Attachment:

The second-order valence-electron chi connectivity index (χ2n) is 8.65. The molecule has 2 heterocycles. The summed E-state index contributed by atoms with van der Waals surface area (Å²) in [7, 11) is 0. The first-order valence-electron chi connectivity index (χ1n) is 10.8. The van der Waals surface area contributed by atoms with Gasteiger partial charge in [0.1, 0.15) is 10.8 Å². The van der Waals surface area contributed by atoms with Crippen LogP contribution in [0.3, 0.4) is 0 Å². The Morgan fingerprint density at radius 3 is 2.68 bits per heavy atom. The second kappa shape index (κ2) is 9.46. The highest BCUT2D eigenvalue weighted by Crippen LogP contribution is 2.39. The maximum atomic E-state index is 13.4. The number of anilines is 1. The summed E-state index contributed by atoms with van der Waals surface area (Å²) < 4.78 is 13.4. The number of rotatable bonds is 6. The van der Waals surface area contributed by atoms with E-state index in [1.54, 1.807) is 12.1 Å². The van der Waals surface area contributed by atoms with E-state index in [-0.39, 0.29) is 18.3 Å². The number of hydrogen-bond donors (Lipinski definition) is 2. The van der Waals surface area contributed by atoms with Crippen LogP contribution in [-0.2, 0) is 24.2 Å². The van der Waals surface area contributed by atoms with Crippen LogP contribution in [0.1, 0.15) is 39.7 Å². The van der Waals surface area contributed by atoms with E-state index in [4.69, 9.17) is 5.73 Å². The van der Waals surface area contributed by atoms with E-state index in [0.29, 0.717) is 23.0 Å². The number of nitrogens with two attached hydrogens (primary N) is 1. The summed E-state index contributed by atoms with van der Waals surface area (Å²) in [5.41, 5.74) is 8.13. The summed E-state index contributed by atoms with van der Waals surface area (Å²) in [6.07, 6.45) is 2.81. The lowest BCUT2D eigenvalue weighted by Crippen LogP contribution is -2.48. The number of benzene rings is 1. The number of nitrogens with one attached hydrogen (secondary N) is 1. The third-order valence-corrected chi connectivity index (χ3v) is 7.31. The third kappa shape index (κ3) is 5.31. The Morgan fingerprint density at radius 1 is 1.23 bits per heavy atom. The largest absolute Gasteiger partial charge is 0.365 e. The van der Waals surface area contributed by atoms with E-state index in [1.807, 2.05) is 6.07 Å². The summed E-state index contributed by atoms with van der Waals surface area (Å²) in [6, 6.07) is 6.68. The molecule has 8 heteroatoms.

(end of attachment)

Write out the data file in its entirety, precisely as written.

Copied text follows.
The second-order valence-electron chi connectivity index (χ2n) is 8.65. The molecule has 2 heterocycles. The summed E-state index contributed by atoms with van der Waals surface area (Å²) in [7, 11) is 0. The first-order valence-electron chi connectivity index (χ1n) is 10.8. The van der Waals surface area contributed by atoms with Gasteiger partial charge in [0.1, 0.15) is 10.8 Å². The van der Waals surface area contributed by atoms with Crippen LogP contribution in [0.3, 0.4) is 0 Å². The Morgan fingerprint density at radius 3 is 2.68 bits per heavy atom. The second kappa shape index (κ2) is 9.46. The highest BCUT2D eigenvalue weighted by Crippen LogP contribution is 2.39. The maximum atomic E-state index is 13.4. The number of anilines is 1. The summed E-state index contributed by atoms with van der Waals surface area (Å²) < 4.78 is 13.4. The number of rotatable bonds is 6. The van der Waals surface area contributed by atoms with E-state index in [1.54, 1.807) is 12.1 Å². The van der Waals surface area contributed by atoms with E-state index in [-0.39, 0.29) is 18.3 Å². The number of hydrogen-bond donors (Lipinski definition) is 2. The van der Waals surface area contributed by atoms with Crippen LogP contribution in [-0.2, 0) is 24.2 Å². The van der Waals surface area contributed by atoms with Crippen LogP contribution in [0.1, 0.15) is 39.7 Å². The van der Waals surface area contributed by atoms with E-state index in [4.69, 9.17) is 5.73 Å². The van der Waals surface area contributed by atoms with E-state index in [0.29, 0.717) is 23.0 Å². The number of nitrogens with two attached hydrogens (primary N) is 1. The summed E-state index contributed by atoms with van der Waals surface area (Å²) in [5.41, 5.74) is 8.13. The summed E-state index contributed by atoms with van der Waals surface area (Å²) in [6.07, 6.45) is 2.81. The lowest BCUT2D eigenvalue weighted by Crippen LogP contribution is -2.48. The number of benzene rings is 1. The number of nitrogens with one attached hydrogen (secondary N) is 1. The third-order valence-corrected chi connectivity index (χ3v) is 7.31. The third kappa shape index (κ3) is 5.31. The Morgan fingerprint density at radius 1 is 1.23 bits per heavy atom. The largest absolute Gasteiger partial charge is 0.365 e. The van der Waals surface area contributed by atoms with E-state index in [1.807, 2.05) is 6.07 Å². The summed E-state index contributed by atoms with van der Waals surface area (Å²) in [6, 6.07) is 6.68. The molecule has 8 heteroatoms.